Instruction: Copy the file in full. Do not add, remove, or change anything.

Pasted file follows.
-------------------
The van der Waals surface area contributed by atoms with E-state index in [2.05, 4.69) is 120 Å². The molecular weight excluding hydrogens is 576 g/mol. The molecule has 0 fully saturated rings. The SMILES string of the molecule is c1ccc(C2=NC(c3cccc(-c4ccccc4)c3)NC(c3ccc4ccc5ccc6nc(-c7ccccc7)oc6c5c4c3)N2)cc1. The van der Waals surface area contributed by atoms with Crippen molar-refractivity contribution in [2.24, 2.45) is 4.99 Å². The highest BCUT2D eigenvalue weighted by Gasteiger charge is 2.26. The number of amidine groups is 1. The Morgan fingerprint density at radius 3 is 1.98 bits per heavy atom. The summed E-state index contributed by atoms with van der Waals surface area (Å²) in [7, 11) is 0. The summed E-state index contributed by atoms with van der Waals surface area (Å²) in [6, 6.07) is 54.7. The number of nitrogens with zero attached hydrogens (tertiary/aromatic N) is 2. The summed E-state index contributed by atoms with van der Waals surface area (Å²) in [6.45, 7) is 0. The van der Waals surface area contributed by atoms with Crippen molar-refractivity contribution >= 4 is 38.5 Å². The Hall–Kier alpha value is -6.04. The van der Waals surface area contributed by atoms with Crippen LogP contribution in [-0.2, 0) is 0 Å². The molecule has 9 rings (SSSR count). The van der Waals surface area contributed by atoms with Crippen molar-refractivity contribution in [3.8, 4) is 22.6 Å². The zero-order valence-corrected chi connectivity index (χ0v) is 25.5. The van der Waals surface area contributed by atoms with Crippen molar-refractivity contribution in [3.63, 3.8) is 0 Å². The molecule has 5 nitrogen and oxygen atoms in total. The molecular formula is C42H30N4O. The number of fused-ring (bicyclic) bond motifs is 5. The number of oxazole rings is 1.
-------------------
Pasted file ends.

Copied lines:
The van der Waals surface area contributed by atoms with E-state index in [2.05, 4.69) is 120 Å². The molecular weight excluding hydrogens is 576 g/mol. The molecule has 0 fully saturated rings. The SMILES string of the molecule is c1ccc(C2=NC(c3cccc(-c4ccccc4)c3)NC(c3ccc4ccc5ccc6nc(-c7ccccc7)oc6c5c4c3)N2)cc1. The van der Waals surface area contributed by atoms with Crippen molar-refractivity contribution in [2.24, 2.45) is 4.99 Å². The highest BCUT2D eigenvalue weighted by Gasteiger charge is 2.26. The number of amidine groups is 1. The Morgan fingerprint density at radius 3 is 1.98 bits per heavy atom. The summed E-state index contributed by atoms with van der Waals surface area (Å²) in [7, 11) is 0. The summed E-state index contributed by atoms with van der Waals surface area (Å²) in [6, 6.07) is 54.7. The number of nitrogens with zero attached hydrogens (tertiary/aromatic N) is 2. The summed E-state index contributed by atoms with van der Waals surface area (Å²) in [6.45, 7) is 0. The van der Waals surface area contributed by atoms with Crippen molar-refractivity contribution >= 4 is 38.5 Å². The Hall–Kier alpha value is -6.04. The van der Waals surface area contributed by atoms with Crippen LogP contribution in [-0.2, 0) is 0 Å². The molecule has 9 rings (SSSR count). The van der Waals surface area contributed by atoms with Crippen molar-refractivity contribution in [3.8, 4) is 22.6 Å². The zero-order valence-corrected chi connectivity index (χ0v) is 25.5. The van der Waals surface area contributed by atoms with Crippen molar-refractivity contribution in [3.63, 3.8) is 0 Å². The molecule has 5 nitrogen and oxygen atoms in total. The molecular formula is C42H30N4O. The number of fused-ring (bicyclic) bond motifs is 5. The number of oxazole rings is 1.